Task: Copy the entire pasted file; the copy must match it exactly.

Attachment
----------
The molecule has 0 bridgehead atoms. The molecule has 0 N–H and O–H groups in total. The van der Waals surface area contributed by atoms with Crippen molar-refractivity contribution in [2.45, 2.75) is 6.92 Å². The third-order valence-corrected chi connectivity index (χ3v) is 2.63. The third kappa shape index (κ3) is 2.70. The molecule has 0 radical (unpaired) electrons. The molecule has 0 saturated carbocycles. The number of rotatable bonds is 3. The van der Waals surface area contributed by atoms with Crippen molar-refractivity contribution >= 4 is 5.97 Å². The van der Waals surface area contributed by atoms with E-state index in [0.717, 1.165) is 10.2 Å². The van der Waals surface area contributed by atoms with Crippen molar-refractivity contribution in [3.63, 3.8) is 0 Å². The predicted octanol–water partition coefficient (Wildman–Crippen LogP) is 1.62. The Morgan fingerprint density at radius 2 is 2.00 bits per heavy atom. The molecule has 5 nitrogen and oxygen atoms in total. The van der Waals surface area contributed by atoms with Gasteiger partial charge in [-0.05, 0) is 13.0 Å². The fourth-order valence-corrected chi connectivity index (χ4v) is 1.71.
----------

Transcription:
The molecule has 0 bridgehead atoms. The molecule has 0 N–H and O–H groups in total. The van der Waals surface area contributed by atoms with Crippen molar-refractivity contribution in [2.45, 2.75) is 6.92 Å². The third-order valence-corrected chi connectivity index (χ3v) is 2.63. The third kappa shape index (κ3) is 2.70. The molecule has 0 radical (unpaired) electrons. The molecule has 0 saturated carbocycles. The number of rotatable bonds is 3. The van der Waals surface area contributed by atoms with Crippen molar-refractivity contribution >= 4 is 5.97 Å². The van der Waals surface area contributed by atoms with E-state index in [0.717, 1.165) is 10.2 Å². The van der Waals surface area contributed by atoms with Crippen molar-refractivity contribution in [3.63, 3.8) is 0 Å². The predicted octanol–water partition coefficient (Wildman–Crippen LogP) is 1.62. The Morgan fingerprint density at radius 2 is 2.00 bits per heavy atom. The molecule has 5 nitrogen and oxygen atoms in total. The van der Waals surface area contributed by atoms with Gasteiger partial charge in [-0.05, 0) is 13.0 Å². The fourth-order valence-corrected chi connectivity index (χ4v) is 1.71.